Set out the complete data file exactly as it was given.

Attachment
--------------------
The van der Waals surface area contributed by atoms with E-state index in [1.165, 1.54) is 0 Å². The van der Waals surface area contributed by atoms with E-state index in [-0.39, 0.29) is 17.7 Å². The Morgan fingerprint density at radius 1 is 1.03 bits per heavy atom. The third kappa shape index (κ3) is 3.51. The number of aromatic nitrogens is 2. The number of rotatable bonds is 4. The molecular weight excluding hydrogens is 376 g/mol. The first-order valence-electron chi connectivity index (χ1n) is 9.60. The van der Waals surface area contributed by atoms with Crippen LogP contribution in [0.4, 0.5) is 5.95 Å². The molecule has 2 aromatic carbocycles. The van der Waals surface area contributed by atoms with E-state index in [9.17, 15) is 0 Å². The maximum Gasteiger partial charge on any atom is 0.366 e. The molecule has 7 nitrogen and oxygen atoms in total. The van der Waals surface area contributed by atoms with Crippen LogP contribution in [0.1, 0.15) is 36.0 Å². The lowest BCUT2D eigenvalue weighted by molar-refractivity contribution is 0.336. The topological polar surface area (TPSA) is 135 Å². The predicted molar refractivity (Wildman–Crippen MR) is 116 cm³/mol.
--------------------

The van der Waals surface area contributed by atoms with E-state index in [1.165, 1.54) is 0 Å². The van der Waals surface area contributed by atoms with E-state index in [-0.39, 0.29) is 17.7 Å². The Morgan fingerprint density at radius 1 is 1.03 bits per heavy atom. The third kappa shape index (κ3) is 3.51. The number of aromatic nitrogens is 2. The number of rotatable bonds is 4. The molecular weight excluding hydrogens is 376 g/mol. The first-order valence-electron chi connectivity index (χ1n) is 9.60. The van der Waals surface area contributed by atoms with Crippen LogP contribution in [0.4, 0.5) is 5.95 Å². The molecule has 2 aromatic carbocycles. The van der Waals surface area contributed by atoms with E-state index in [9.17, 15) is 0 Å². The maximum Gasteiger partial charge on any atom is 0.366 e. The molecule has 7 nitrogen and oxygen atoms in total. The van der Waals surface area contributed by atoms with Crippen LogP contribution in [0.1, 0.15) is 36.0 Å². The lowest BCUT2D eigenvalue weighted by molar-refractivity contribution is 0.336. The topological polar surface area (TPSA) is 135 Å². The predicted molar refractivity (Wildman–Crippen MR) is 116 cm³/mol.